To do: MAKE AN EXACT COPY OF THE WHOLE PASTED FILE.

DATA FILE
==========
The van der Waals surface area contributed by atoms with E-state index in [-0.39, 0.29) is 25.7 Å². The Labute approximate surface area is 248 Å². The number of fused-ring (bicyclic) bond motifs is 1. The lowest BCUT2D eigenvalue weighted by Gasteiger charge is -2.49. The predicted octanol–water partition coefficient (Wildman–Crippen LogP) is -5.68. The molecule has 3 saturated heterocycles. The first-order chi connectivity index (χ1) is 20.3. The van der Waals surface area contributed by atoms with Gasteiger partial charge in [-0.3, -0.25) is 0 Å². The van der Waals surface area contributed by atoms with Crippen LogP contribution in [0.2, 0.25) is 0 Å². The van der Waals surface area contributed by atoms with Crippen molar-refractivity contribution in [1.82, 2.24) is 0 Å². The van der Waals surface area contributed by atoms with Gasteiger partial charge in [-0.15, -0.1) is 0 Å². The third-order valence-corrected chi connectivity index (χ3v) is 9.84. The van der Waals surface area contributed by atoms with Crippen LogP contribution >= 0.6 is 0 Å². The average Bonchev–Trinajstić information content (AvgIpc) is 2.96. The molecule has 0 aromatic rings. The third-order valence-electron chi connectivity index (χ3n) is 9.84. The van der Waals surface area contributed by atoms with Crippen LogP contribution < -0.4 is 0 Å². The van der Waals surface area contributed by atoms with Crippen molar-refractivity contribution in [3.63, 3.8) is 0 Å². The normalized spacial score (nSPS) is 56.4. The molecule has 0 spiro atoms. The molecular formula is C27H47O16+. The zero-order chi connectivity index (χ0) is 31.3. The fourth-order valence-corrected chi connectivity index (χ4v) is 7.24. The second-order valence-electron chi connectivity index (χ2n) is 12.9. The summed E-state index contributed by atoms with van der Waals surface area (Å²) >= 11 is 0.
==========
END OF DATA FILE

The van der Waals surface area contributed by atoms with E-state index in [-0.39, 0.29) is 25.7 Å². The Labute approximate surface area is 248 Å². The number of fused-ring (bicyclic) bond motifs is 1. The lowest BCUT2D eigenvalue weighted by Gasteiger charge is -2.49. The predicted octanol–water partition coefficient (Wildman–Crippen LogP) is -5.68. The molecule has 3 saturated heterocycles. The first-order chi connectivity index (χ1) is 20.3. The van der Waals surface area contributed by atoms with Gasteiger partial charge in [-0.3, -0.25) is 0 Å². The van der Waals surface area contributed by atoms with Crippen LogP contribution in [0.2, 0.25) is 0 Å². The van der Waals surface area contributed by atoms with Crippen molar-refractivity contribution in [1.82, 2.24) is 0 Å². The van der Waals surface area contributed by atoms with Gasteiger partial charge in [-0.15, -0.1) is 0 Å². The third-order valence-corrected chi connectivity index (χ3v) is 9.84. The van der Waals surface area contributed by atoms with Crippen LogP contribution >= 0.6 is 0 Å². The average Bonchev–Trinajstić information content (AvgIpc) is 2.96. The molecule has 0 aromatic rings. The third-order valence-electron chi connectivity index (χ3n) is 9.84. The van der Waals surface area contributed by atoms with Crippen LogP contribution < -0.4 is 0 Å². The van der Waals surface area contributed by atoms with Crippen molar-refractivity contribution in [3.63, 3.8) is 0 Å². The normalized spacial score (nSPS) is 56.4. The molecule has 0 spiro atoms. The molecular formula is C27H47O16+. The zero-order chi connectivity index (χ0) is 31.3. The fourth-order valence-corrected chi connectivity index (χ4v) is 7.24. The second-order valence-electron chi connectivity index (χ2n) is 12.9. The summed E-state index contributed by atoms with van der Waals surface area (Å²) >= 11 is 0.